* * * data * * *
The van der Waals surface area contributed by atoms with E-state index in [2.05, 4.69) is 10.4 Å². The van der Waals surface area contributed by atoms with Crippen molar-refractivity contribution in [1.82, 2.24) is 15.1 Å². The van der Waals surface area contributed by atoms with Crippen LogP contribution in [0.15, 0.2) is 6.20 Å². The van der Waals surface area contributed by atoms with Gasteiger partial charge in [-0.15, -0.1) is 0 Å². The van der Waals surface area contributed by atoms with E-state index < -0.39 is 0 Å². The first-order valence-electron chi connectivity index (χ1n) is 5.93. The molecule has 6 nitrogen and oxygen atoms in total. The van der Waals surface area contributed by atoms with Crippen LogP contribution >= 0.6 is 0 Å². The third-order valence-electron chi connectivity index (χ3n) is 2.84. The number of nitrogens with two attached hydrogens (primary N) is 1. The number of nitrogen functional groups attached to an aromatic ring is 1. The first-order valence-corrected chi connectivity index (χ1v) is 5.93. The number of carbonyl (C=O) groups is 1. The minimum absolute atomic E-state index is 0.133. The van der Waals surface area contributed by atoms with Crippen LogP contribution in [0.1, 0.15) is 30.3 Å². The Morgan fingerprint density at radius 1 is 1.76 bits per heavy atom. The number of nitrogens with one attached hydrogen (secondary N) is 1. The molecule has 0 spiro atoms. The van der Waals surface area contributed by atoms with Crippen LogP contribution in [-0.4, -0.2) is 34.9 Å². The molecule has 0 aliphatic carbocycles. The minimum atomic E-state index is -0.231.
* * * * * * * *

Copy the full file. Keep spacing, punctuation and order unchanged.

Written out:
The van der Waals surface area contributed by atoms with E-state index in [2.05, 4.69) is 10.4 Å². The van der Waals surface area contributed by atoms with Crippen molar-refractivity contribution in [1.82, 2.24) is 15.1 Å². The van der Waals surface area contributed by atoms with Crippen LogP contribution in [0.15, 0.2) is 6.20 Å². The van der Waals surface area contributed by atoms with Gasteiger partial charge in [-0.15, -0.1) is 0 Å². The van der Waals surface area contributed by atoms with E-state index < -0.39 is 0 Å². The first-order valence-electron chi connectivity index (χ1n) is 5.93. The molecule has 6 nitrogen and oxygen atoms in total. The van der Waals surface area contributed by atoms with Crippen LogP contribution >= 0.6 is 0 Å². The third-order valence-electron chi connectivity index (χ3n) is 2.84. The number of nitrogens with two attached hydrogens (primary N) is 1. The number of nitrogen functional groups attached to an aromatic ring is 1. The first-order valence-corrected chi connectivity index (χ1v) is 5.93. The number of carbonyl (C=O) groups is 1. The minimum absolute atomic E-state index is 0.133. The van der Waals surface area contributed by atoms with Crippen LogP contribution in [0.1, 0.15) is 30.3 Å². The Morgan fingerprint density at radius 1 is 1.76 bits per heavy atom. The number of nitrogens with one attached hydrogen (secondary N) is 1. The molecule has 0 spiro atoms. The van der Waals surface area contributed by atoms with Crippen LogP contribution in [-0.4, -0.2) is 34.9 Å². The molecule has 0 aliphatic carbocycles. The minimum atomic E-state index is -0.231.